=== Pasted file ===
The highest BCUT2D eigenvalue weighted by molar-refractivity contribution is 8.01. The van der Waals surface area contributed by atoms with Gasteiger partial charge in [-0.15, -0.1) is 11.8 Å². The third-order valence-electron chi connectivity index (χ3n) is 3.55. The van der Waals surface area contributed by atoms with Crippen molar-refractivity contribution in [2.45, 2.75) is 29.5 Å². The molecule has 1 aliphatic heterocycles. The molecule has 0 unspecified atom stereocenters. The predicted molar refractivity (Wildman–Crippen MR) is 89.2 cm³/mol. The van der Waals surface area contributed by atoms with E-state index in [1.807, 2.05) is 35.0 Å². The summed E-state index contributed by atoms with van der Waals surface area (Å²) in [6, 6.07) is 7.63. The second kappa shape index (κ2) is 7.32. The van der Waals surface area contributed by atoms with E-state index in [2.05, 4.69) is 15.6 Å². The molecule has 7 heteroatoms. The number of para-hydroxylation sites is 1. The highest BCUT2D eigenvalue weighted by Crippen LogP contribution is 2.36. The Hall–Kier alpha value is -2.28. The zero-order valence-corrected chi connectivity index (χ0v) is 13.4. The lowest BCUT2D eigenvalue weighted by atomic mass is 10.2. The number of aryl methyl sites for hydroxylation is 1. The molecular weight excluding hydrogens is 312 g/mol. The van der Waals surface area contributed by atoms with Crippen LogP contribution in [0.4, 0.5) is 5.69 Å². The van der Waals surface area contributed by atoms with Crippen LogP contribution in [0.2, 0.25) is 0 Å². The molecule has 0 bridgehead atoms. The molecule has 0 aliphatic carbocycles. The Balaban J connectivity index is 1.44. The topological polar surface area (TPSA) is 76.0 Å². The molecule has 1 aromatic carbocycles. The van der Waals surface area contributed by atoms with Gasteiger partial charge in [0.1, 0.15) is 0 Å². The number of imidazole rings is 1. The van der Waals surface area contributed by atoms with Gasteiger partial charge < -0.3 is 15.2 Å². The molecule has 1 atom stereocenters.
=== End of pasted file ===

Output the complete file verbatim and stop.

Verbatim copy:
The highest BCUT2D eigenvalue weighted by molar-refractivity contribution is 8.01. The van der Waals surface area contributed by atoms with Gasteiger partial charge in [-0.15, -0.1) is 11.8 Å². The third-order valence-electron chi connectivity index (χ3n) is 3.55. The van der Waals surface area contributed by atoms with Crippen molar-refractivity contribution in [2.45, 2.75) is 29.5 Å². The molecule has 1 aliphatic heterocycles. The molecule has 0 unspecified atom stereocenters. The predicted molar refractivity (Wildman–Crippen MR) is 89.2 cm³/mol. The van der Waals surface area contributed by atoms with E-state index in [1.807, 2.05) is 35.0 Å². The summed E-state index contributed by atoms with van der Waals surface area (Å²) in [6, 6.07) is 7.63. The second kappa shape index (κ2) is 7.32. The van der Waals surface area contributed by atoms with E-state index in [2.05, 4.69) is 15.6 Å². The molecule has 7 heteroatoms. The number of para-hydroxylation sites is 1. The highest BCUT2D eigenvalue weighted by Crippen LogP contribution is 2.36. The Hall–Kier alpha value is -2.28. The zero-order valence-corrected chi connectivity index (χ0v) is 13.4. The lowest BCUT2D eigenvalue weighted by atomic mass is 10.2. The number of aryl methyl sites for hydroxylation is 1. The molecular weight excluding hydrogens is 312 g/mol. The van der Waals surface area contributed by atoms with Crippen LogP contribution in [0.4, 0.5) is 5.69 Å². The van der Waals surface area contributed by atoms with Crippen LogP contribution in [0.2, 0.25) is 0 Å². The molecule has 0 bridgehead atoms. The molecule has 0 aliphatic carbocycles. The Balaban J connectivity index is 1.44. The topological polar surface area (TPSA) is 76.0 Å². The molecule has 1 aromatic carbocycles. The van der Waals surface area contributed by atoms with Gasteiger partial charge in [0.1, 0.15) is 0 Å². The number of imidazole rings is 1. The van der Waals surface area contributed by atoms with Gasteiger partial charge < -0.3 is 15.2 Å². The molecule has 1 atom stereocenters.